On Friday I tried a homonym game that came to me once in the middle of the night in my Minnesota bed. I took words such as write/right, to/two, and cent/scent, altogether 40 words and then had each students draw out 8 words from an envelope. Each would announce the chosen word and how it was spelled and then ask their fellow students who had the partner word. Then each would put the words into a sentence. This worked quite well and wasn't really too hard at all to create.
For the 2nd lesson we played Halloween Jingo. This is in preparation for a Halloween party that one of the volunteers is planning to coordinate for next week. Lacking pumpkins this time of year, we plan to make jack-o-lanterns with watermelons. This lesson should have gone from 10:00 - 10:45, but by 10:30 we were frustrated with the wind blowing everything away, so we quit early, taking our break from 10:30 - 10:45.
Then we headed off for town. The first stop was church. Since last year I've been curious to know what the signs on the monuments said. I was certain they were military/veterans monuments, not religious ones and I was right. We were especially delighted when we realized one was for men who had been part of the Polish Underground during World War II and that the monument now also included their code names such a tiger.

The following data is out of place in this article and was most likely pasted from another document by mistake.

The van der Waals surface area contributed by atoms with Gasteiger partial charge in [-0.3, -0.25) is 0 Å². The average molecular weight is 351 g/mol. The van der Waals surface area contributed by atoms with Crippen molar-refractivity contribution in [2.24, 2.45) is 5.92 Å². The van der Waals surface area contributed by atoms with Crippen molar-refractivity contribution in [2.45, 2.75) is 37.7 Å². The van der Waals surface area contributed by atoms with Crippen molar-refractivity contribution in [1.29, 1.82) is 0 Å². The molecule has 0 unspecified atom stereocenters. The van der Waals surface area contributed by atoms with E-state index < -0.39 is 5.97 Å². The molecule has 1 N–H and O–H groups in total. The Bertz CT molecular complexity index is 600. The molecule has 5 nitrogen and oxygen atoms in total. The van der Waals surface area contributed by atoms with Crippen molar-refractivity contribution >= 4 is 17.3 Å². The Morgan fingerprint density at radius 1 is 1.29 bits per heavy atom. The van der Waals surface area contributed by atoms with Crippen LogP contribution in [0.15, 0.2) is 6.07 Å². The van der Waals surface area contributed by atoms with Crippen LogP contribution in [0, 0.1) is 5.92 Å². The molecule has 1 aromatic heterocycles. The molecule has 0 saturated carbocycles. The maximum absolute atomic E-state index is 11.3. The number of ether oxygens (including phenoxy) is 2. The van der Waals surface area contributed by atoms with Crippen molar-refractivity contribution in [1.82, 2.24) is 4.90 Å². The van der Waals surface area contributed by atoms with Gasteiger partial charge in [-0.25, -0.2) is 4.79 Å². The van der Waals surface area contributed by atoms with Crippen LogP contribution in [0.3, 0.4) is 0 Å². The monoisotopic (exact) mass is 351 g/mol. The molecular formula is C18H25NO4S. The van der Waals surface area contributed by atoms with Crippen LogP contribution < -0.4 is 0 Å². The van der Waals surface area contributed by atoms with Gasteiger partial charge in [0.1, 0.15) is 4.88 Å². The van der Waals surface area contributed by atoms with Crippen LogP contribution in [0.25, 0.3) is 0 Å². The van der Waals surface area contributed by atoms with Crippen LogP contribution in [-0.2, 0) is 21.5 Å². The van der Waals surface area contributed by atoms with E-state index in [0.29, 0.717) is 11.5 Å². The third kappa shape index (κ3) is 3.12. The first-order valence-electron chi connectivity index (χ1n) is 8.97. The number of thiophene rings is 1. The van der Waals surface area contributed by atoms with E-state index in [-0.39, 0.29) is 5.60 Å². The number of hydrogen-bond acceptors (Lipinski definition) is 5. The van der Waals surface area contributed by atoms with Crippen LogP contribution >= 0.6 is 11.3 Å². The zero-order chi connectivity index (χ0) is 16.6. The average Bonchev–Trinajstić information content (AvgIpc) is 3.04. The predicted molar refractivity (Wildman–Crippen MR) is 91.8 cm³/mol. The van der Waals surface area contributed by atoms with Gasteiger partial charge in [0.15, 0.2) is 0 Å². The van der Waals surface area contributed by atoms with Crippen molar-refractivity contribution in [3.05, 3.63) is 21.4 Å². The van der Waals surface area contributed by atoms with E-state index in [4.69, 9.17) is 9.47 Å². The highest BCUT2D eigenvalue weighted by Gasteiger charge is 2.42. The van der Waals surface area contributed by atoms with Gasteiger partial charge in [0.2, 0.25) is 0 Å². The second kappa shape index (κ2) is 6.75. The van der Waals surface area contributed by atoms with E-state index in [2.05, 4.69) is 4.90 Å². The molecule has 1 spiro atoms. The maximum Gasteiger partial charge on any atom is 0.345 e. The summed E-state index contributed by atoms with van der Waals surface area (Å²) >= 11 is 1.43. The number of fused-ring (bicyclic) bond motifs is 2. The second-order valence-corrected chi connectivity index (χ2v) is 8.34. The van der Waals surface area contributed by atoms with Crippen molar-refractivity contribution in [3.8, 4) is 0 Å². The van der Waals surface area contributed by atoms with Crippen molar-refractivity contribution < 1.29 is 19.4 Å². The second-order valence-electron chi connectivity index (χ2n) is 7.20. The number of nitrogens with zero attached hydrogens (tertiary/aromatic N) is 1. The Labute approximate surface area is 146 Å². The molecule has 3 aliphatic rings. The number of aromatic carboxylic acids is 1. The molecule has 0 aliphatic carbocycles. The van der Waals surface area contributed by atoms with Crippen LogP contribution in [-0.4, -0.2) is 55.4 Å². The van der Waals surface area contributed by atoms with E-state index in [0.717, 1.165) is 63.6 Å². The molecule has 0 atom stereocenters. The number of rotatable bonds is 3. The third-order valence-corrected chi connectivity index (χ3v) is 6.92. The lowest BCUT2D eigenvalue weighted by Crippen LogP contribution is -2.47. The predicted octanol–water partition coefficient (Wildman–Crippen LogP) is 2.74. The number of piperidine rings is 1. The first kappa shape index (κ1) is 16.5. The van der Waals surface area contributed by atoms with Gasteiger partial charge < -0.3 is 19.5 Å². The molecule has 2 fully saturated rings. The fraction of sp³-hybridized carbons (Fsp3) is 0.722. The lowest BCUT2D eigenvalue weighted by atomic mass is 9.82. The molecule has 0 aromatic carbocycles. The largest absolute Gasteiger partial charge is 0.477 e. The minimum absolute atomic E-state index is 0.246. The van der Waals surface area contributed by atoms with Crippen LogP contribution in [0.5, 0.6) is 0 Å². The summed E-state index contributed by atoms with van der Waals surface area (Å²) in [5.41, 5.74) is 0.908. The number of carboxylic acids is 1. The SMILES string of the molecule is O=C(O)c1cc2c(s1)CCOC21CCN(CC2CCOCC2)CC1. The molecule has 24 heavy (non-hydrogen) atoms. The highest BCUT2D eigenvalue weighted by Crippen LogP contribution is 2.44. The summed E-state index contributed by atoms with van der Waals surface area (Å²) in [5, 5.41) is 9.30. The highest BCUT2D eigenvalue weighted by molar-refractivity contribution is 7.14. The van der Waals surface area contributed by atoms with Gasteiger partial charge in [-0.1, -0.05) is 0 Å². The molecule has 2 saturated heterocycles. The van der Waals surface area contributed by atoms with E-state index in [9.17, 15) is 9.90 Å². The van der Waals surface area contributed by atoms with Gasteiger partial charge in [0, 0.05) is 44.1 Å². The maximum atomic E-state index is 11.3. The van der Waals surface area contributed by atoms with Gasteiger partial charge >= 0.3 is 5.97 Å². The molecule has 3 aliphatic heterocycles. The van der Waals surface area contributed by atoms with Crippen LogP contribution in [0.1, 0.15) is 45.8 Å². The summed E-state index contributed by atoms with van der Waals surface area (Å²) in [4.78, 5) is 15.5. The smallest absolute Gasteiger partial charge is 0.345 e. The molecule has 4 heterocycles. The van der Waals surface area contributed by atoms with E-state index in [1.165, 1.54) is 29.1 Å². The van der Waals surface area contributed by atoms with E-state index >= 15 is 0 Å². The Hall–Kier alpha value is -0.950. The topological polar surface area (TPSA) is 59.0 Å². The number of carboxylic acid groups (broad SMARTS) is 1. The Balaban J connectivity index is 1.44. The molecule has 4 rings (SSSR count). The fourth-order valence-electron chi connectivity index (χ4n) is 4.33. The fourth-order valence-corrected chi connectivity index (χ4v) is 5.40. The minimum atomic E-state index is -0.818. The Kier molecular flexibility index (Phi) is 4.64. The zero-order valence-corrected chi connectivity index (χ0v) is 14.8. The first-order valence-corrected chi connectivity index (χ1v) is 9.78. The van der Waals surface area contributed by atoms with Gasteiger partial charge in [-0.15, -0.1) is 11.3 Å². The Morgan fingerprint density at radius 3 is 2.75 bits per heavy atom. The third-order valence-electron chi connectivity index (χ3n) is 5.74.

Polish cemeteries are amazingly beautiful places compared to those in the United States. They were equally intrigued by a gravestone that included a beautiful etching of a deer. All graves are covered with flowers -- it's quite common to go at least once a week to care for the flowers on a family's graves.
I had the students picked out a gravestone and then tell me in English when that person was born and the date on which the person had died. A birth date on the gravestone may be written something like this: " u 29 IX 1942r." Thus this is not exactly an easy assignment. Then we all hit the grocery store.
I found one of the favorite purchases is American Cziken. I think in the United States we would call this ramen noodles!
Right after obiad 8 of us left for Krakow. We arrived at the hotel used by those who would be staying in Krakow a few minutes after 4 PM. I then walked over the train station intending to take a train to Katowice. However, nothing was listed. I went to a ticket window and was told I must instead us a bus. When I waited a bit more and nothing appeared for Katowice, I called Dorota explaining I had a problem. She suggested I go to Information (Informacja) and when there hand the phone to the person behind the counter. I found, however, this person spoke good English telling I had to go by bus, even though I ticket clearly written for the train.
I waited a bit more and still nothing appeared and when nothing appeared for a train to Katowice, I walked to the nearby Andel's Hotel. I asked if they had a vacancy for 2 nights. Yes, they did and when my surname was entered in to the computer, my info popped right up due to my stay in an
Andel's Hotel last summer. I called the hotel in Katowice and explained I could not get there for the weekend and cancelled my reservation. And then I was off for Krakow adventures. More coming about then tomorrow!